Penly nuclear power plant, France
Photo © Jürgen Nefzger / Courtesy Galerie François Paviot, Paris
On my first day in Geneva, I heard about a photo exhibition on nuclear power at the Red Cross Museum. Since its conception, nuclear power has been a subject of controversy stemming from a mixture of hope for a solution to our energy problems and fears about the side effects including the production of large quantities of material that can also be used in nuclear bombs. Recently, it has been in the UK media after Blair’s and Brown’s announcement of a ‘nuclear future’ for Britain.
One of my previous projects, ‘Mutation’ had been partly been inspired by a drawing of the artist Cornelia Hesse-Honegger of mutated bugs near Chernobyl and other power stations. I found her engagement with the subject very interesting and was very curious how the artists featured in the Red Cross exhibition would portray radioactivity, which is, unless you count its visible release of energy, invisible. As the exhibition was taking place at a peace and human dignity promoting institution, I expected to see graphic images of bomb victims or deformities from the Chernobyl disaster, which was, indeed, the case. However, within this familiar imagery there were many unexpected twists and turns. The most troubling aspect was the temporal closeness of the images: these were not images from the time these disasters happened, but recent images from these sites: ghost towns, socially excluded survivors, their on-going struggle with their deformed and diseased bodies, people returning to contaminated sites to regain a sense of home. There were also very surprising images in this exhibition, for example, those of nuclear plants placed in idyllic landscapes. These illustrated extremely well people’s ambiguous relationship with this method of energy generation. A film about the history and impact of the discovery of radioactivity was also shown, and a diagram illustrating the ‘relationship between energy and armament’ covered the wall of the final room of the exhibition alongside nuclear power related magazine covers from around the world.
I will give a brief summary of my impressions from the photographs, but you can instead visit the online exhibition here.
Sedan Crater, Nevada nuclear test site, United States of America, 1996
Photo © Emmet Gowin / Pace MacGill Galery, New York
According to the leaflet, In-security ‘tells of a scientific journey from the discovery of radioactivity and the developments that followed in the fields of matter, space, energy, health and armament’. It also portrays the way the discovery and utilisation of radioactivity has changed and continues to influence our lives and the face (and substance) of the world. Ten photographers were featured in the exhibition, all of them asking questions about nuclear power with very different approaches.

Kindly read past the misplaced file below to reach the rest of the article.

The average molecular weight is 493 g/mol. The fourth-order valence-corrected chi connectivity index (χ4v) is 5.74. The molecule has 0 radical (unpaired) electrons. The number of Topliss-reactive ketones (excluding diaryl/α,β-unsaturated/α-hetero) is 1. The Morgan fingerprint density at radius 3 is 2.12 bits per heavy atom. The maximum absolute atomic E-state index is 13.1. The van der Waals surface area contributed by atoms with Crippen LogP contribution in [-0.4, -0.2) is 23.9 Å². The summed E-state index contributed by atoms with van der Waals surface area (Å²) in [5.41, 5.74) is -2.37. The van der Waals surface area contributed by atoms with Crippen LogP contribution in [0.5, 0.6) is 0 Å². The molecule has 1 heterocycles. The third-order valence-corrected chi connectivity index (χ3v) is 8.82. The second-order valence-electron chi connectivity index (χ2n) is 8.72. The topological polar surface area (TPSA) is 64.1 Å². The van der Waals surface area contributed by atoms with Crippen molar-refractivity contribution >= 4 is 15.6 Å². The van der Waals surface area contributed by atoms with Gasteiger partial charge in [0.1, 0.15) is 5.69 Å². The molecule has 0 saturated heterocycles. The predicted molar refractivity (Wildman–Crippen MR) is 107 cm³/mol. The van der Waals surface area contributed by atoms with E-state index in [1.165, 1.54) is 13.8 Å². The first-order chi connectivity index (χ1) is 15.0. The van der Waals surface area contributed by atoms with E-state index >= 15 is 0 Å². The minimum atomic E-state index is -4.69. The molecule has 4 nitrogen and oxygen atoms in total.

The exhibition started with the theme of ‘Truth and Consequences’:
Emmet Gowin, a photographer who became fascinated with scarred landscapes after flying over the Hanford Nuclear Reservation shows haunting images of moon-like terrains. Although the series is called ‘Changing the Earth’, Gowin tries to communicate his feeling of irreversibility of these changes. This does not, however, mean for him that the landscape is ‘dead’ – it is ‘always deeply animated from within’.
Next were Mutsumi Tsuda’s unbelievable souvenirs from the National Atomic Museum in Albuquerque: key rings of the bombs ‘Little Boy’, ‘Fat Man’ and the aeroplane ‘Enola Gay’ that dropped these bombs. Contrasting with this were Hiromi Tsuchida’s burnt and deformed artefacts from Hiroshima on the opposite wall.
Guillaume Herbaut exposed the daily realities of the survivors of the Nagasaki explosion who have to struggle with long-term diseases, discrimination and psychological trauma. He also documented the effects of Chernobyl on its surrounding population and their transformed relationship with the environment and with each other. It was interesting to see in Ricky Davida-Wood’s contribution that Cuba is taking care of a lot of Chernobyl’s children who cannot afford care in the Ukraine.
Gerd Ludwig communicates his feelings about the disrespect Soviet governments show for human life and the environment. His images of people who have returned to the contaminated zone because they would otherwise feel dislocated are particularly thought-provoking.
Geiger counter registering toxic levels of radiation, Muslyumovo / Chelyabinsk, Russia
Photo © Gerd Ludwig
What follows is the theme of ‘Precautions’, which mainly features images of functioning or ‘retiring’ nuclear plants, and nuclear weapons, such as Nigel Green’s images of the Dungeoness power plant, which tell a story of future-orientated engineering and the human ‘quest for unlimited energy’.
Jürgen Nefzger’s ‘Fluffy Clouds’ series reminded me of the environment of – and the controversy about – the nuclear plant near my home town, Kruemmel, which we visited with our physics class at school. Showing idyllic landscapes with a nuclear power station in their midst, Nefzger leaves plenty of room for mixed reactions.
Paul Shambroom’s aim was to ‘produce a concrete visualization of the hardware of nuclear annihilation’ right after the end of the cold war. At the time he hoped that nuclear weapons would be a thing of the past. The recent use and development of new nuclear weapons seem to have urged him to show this moment of hope.
Peter Goin uncovers the (material) history of the Hanford Nuclear Reservation and the consequences of the rush to produce nuclear bomb fuel.
After internalising this cocktail of images and commentaries, as well as the permanent exhibition about the Red Cross, wars and human rights violations, one can only hope that our ‘nuclear future’ will not shine too brightly…